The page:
I have seen rock and roll past and its name is Buffalo Springfield
The surviving members of the late, great and short-lived Buffalo Springfield performed in concert this weekend for the first time since they broke up in 1969. The occasion for the get together was Neil Young’s annual Bridge School Benefit concert, a two day event at the Shoreline Amphitheater in Mountainview, Ca. I attended Saturday’s show.
The reunion of Young’s former band was the headline attraction and it was bittersweet. You were left agog at the thought of what might have been had they stuck around instead of disintegrating after three albums and barely two years together. Seeing them live and in such great voice made me realize what a huge vacuum they left and what a shame it was that other, vastly inferior hooks-and-harmony guitar bands (who said anything about the Eagles?) came along and commandeered their audience.
The setting was beautiful, an outdoor amphitheater clad in mists that drifted in from San Francisco Bay; on a raised platform at the back of the stage were Bridge School students and alumni, young people confined to their wheel chairs by Cerebral Palsy (among them was Neil and Peggy Young’s son) and attended by their doting parents – truly a striking and moving tableau. It rained off and on throughout the concert and that seemed fitting somehow.
Neil opened the show at 5 p.m. with solo performances of “Sugar Mountain” and “Comes A Time”; he wore his signature flannel shirt and a brown fedora a size or two too small; he hulked at the microphone, looking a bit grizzled but not bad for a guy pushing 65 and recovering from brain surgery.
When he returned with Springfield hours later in a crisp white hat and fringed buckskin mountain man jacket, the effect was startling. And so was the music. Young, Stephen Stills and Richie Furay (fellow founding Buffalo Springfield members Dewey Martin and Bruce Palmer are deceased; sometime contributor Jim Messina was absent) were preceded on stage by Pearl Jam. After 40 minutes of that band’s turgid grinding (despite Eddie Vedder’s best efforts, every song save “Last Kiss,” a request from one of the wheel chair bound kids on stage, sounded the same) their elders’ spring-loaded melodies and ringing harmonies were electrifying.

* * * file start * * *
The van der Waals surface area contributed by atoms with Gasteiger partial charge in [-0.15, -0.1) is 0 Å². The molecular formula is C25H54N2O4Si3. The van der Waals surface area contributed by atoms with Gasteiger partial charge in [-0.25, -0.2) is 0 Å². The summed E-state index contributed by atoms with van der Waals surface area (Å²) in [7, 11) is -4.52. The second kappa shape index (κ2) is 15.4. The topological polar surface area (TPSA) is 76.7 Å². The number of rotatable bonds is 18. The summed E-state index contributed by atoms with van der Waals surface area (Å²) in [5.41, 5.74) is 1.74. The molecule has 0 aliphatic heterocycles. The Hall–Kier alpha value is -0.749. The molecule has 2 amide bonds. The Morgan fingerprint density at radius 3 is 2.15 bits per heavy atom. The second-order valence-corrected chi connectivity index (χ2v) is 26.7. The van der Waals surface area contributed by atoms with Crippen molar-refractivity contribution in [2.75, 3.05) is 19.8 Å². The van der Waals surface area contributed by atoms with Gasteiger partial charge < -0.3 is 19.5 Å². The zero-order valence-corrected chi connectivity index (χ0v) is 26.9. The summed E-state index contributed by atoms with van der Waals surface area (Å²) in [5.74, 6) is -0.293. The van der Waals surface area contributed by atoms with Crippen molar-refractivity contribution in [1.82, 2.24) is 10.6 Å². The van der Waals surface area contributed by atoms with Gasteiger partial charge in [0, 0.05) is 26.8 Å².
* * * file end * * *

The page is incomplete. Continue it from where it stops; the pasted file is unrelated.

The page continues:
Although Stills seemed to labor throughout, croaking his vocals, blowing a guitar solo and looking in his rumpled suit coat like an off duty cop on stage next to his rockin’ cowboy bandmates, he rose to the occasion nicely for his two big numbers, “For What It’s Worth” and “Bluebird.”
Young was his usual mighty self, delivering vocals in his patented style (who knows how he manages to sound heartbreakingly plaintive and ass-kicking aggressive at the same time on “Mr. Soul,” “Broken Arrow” and “Burned”), stalking the stage looking for guitar fights and in general owning the show.
But Springfield’s secret weapon was Richie Furay – he sang lead on most of the songs and looked younger and more vigorous than his weathered mates. A friend tells me that Furay found the Lord way back in 1970 and has worked the Christian rock circuit since his post-Springfield band, Poco went kaput. These days he is pastor of a church somewhere out in Colorado. If so, there’s nothing pious or constrained about his singing and guitar playing. Flanked by Stills and Young, who contentedly contributed Glee-worthy “oo oo ooo” backing vocals, Furay shined on a sadly forgotten string of sparkling Springfield gems: “On the Way Home,” “A Child’s Claim to Fame,” “Go and Say Goodbye,” “Nowadays Clancy Can’t Even Sing,” “Kind Woman” and “Do I Have To Come Right Out and Say It.”
Other highlights of the evening:
Jackson Browne was in fine voice with stringed-instrument maestro David Lindley accompanying; sorry I laughed when I overheard a guy say “Too bad his last big hit was Daryl Hannah – harr!”.
Lucinda Williams was at her slurring, fallen angel best singing a blues meditation on what it’s like to be a motherless child on Mother’s Day, a lament doubtless shared by many, if not most of her contemporaries, on stage as well as off.
Elvis Costello opened his set solo with a cover of his host’s own lament, “Tell Me Why,” before Emmy Lou Harris joined him to duet on the haunting tune she used to sing with its composer, Gram Parsons, “Love Hurts.” Elvis was in fine fettle, mining tunes from his Almost Blue period and sporting a new svelte look; fans may be pleased to know he no longer looms large as a lorry.
Kris Kristofferson was Bad Blake with better songs. He whispered Janis Joplin’s name during the closing verse of “Me and Bobby McGee,” his ode to their lost love. And his hymn of degradation, “Sunday Morning Coming Down,” sounded like it was sung by a sinner who had finally freed himself from the grip of the sorrows and the vices he sings about. If so, fans suspected he may have stepped off the wagon for a moment back stage because when Elvis brought him back out and introduced him as a co-author of a song the two wrote with Roseanne Cash, Kristofferson appeared to forget his own words.
The night’s big surprise was supplied by none other than Billy Idol. He and his band, led by the same guitarist who accompanied him in his MTV heyday, Steve Stevens, delivered a blistering set that roused the rain soaked crowd to its feet. When Costello, an early avatar of punk, followed and offered his acolyte a shout out — “Billy was great wasn’t he!” — it was the voice of authenticity singing the praises of a guy who always seemed like a hoax but proved that night to be something more.